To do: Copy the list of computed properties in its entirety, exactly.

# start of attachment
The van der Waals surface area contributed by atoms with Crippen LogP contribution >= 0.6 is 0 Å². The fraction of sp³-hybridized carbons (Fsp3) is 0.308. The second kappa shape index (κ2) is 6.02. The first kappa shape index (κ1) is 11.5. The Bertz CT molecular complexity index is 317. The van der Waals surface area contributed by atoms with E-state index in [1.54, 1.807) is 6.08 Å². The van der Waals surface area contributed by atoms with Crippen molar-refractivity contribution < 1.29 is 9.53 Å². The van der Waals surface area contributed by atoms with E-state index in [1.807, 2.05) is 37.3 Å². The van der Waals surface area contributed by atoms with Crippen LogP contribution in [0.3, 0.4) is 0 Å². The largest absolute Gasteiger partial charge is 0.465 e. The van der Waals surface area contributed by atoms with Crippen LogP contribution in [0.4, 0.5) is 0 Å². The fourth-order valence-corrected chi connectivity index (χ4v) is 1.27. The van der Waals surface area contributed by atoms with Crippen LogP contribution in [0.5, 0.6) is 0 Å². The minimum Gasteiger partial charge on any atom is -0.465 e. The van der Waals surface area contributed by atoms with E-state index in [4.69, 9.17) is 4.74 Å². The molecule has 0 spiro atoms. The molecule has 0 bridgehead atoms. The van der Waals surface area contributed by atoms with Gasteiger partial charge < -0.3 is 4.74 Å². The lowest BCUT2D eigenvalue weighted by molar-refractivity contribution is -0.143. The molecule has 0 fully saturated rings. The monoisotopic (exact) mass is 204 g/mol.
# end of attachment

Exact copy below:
The van der Waals surface area contributed by atoms with Crippen LogP contribution >= 0.6 is 0 Å². The fraction of sp³-hybridized carbons (Fsp3) is 0.308. The second kappa shape index (κ2) is 6.02. The first kappa shape index (κ1) is 11.5. The Bertz CT molecular complexity index is 317. The van der Waals surface area contributed by atoms with E-state index in [1.54, 1.807) is 6.08 Å². The van der Waals surface area contributed by atoms with Crippen molar-refractivity contribution < 1.29 is 9.53 Å². The van der Waals surface area contributed by atoms with E-state index in [1.807, 2.05) is 37.3 Å². The van der Waals surface area contributed by atoms with Crippen LogP contribution in [0.3, 0.4) is 0 Å². The largest absolute Gasteiger partial charge is 0.465 e. The van der Waals surface area contributed by atoms with Crippen LogP contribution in [0.4, 0.5) is 0 Å². The fourth-order valence-corrected chi connectivity index (χ4v) is 1.27. The van der Waals surface area contributed by atoms with Crippen LogP contribution in [0.5, 0.6) is 0 Å². The minimum Gasteiger partial charge on any atom is -0.465 e. The van der Waals surface area contributed by atoms with E-state index in [4.69, 9.17) is 4.74 Å². The molecule has 0 spiro atoms. The molecule has 0 bridgehead atoms. The van der Waals surface area contributed by atoms with Gasteiger partial charge < -0.3 is 4.74 Å². The lowest BCUT2D eigenvalue weighted by molar-refractivity contribution is -0.143. The molecule has 0 fully saturated rings. The monoisotopic (exact) mass is 204 g/mol.